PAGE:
Moby has written a book, Porcelain, and it’s great.
A memoir, it focuses on his New York years from 1989 to 1999, ending just before the release of Play, the album that catapulted him to superstardom. Porcelain is honest, funny, entertaining and impossible to put down. Whether you’re a fan of Moby’s music or not, an aficionado of dance music now or during the era in which the book takes place, even if you’re not into dance and electronic music at all, Porcelain tells a unique, compelling story.
Before starting to write it, however, Moby wasn’t sure his story was going to be of interest to anyone besides himself.
Now, puttering around the airy kitchen of his tidy Los Feliz home, which is tucked into a verdant corner leading into Griffith Park, Moby has the quiet confidence generated by scads of rave reviews for Porcelain from all over the globe — even though he says he hasn’t read anything written about him in years. It's another successful venture for the Renaissance man, who is wearing a loose-fitting T-shirt from another of his many ventures, Silver Lake vegan restaurant Little Pine.
Moby’s face has a permanently earnest look to it, his mostly gray beard somehow not aging him. Glimpses of the young raver he speaks of in Porcelain still peek out. His hands cradle a cup of tea as he describes the preamble to working on Porcelain. “I received two pieces of advice I really like. One, don’t wallow, it’s exhausting. The biggest mistake first-time autobiography/memoir writers make is being too self-deprecating because they’re feeling awkward they’re writing about themselves. Two, show, don’t tell. Paint a scene with words and let the reader have their own reaction to it. If you paint it well enough, they’ll understand.”
These two covenants are faithfully followed in Porcelain, where Moby makes himself the butt of humorously told accounts, but not in a gratuitous way. He draws the reader into a world so underground that, for those who experienced it, it was like living in a parallel universe.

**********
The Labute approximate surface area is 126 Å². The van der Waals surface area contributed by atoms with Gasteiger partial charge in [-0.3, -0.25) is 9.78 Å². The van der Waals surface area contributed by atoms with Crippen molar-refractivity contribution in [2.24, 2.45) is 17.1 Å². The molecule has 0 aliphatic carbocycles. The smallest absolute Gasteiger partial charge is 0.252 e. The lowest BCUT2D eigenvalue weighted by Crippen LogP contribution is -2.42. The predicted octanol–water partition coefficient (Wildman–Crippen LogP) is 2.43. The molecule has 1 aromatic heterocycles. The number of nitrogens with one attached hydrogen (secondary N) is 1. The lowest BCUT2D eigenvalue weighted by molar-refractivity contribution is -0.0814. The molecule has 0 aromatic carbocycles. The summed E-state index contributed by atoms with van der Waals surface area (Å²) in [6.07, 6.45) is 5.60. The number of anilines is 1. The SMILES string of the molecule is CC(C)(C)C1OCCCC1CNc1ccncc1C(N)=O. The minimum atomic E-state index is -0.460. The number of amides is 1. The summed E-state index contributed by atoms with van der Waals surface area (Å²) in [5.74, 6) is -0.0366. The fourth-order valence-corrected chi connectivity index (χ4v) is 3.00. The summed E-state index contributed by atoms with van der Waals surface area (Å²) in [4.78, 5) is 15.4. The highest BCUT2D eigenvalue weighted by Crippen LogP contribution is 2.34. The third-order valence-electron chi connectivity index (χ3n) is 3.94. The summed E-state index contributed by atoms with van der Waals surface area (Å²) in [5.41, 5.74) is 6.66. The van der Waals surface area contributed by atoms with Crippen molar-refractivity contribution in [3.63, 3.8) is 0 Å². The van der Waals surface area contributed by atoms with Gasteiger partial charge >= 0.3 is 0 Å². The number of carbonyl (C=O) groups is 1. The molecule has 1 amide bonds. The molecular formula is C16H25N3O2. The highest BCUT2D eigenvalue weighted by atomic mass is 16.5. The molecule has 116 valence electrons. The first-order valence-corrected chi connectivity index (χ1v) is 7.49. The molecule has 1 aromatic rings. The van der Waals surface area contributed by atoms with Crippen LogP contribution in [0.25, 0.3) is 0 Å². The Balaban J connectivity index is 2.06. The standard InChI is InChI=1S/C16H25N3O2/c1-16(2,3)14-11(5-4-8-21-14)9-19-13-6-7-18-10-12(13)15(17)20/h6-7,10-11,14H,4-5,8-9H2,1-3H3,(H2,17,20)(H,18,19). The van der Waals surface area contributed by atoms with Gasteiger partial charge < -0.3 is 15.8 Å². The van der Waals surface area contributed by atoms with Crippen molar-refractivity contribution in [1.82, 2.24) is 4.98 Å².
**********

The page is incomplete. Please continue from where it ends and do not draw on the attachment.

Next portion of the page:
Of the many memoirs Moby read in preparation for Porcelain, he mentions Patti Smith’s multiple memoirs, Bob Dylan’s Chronicles Volume One, Duff McKagan’s It’s So Easy: and other lies and The Journals of John Cheever among his favorites. Porcelain has much in common with the latter, as it portrays an image of the author in a way that might be at odds with the general perception of Moby: a staunchly vegan, animal-loving, politically left-wing, quite bright, harmlessly agreeable fellow.
For the first half of Porcelain’s years, Moby is that guy, sort of. He’s excitable and enthusiastic and kind of goofy. He’s very religious, to the point of praying for forgiveness each time he and his then-girlfriend give in to temptation. After drinking away his teenage years, by the time we meet him in Porcelain, he’s a teetotaler. But in the course of a few pivotal minutes, he flips the switch to the opposite extreme. Not only is he drinking uncontrollably, he is seriously obnoxious and a willing participant in depraved sexual behavior.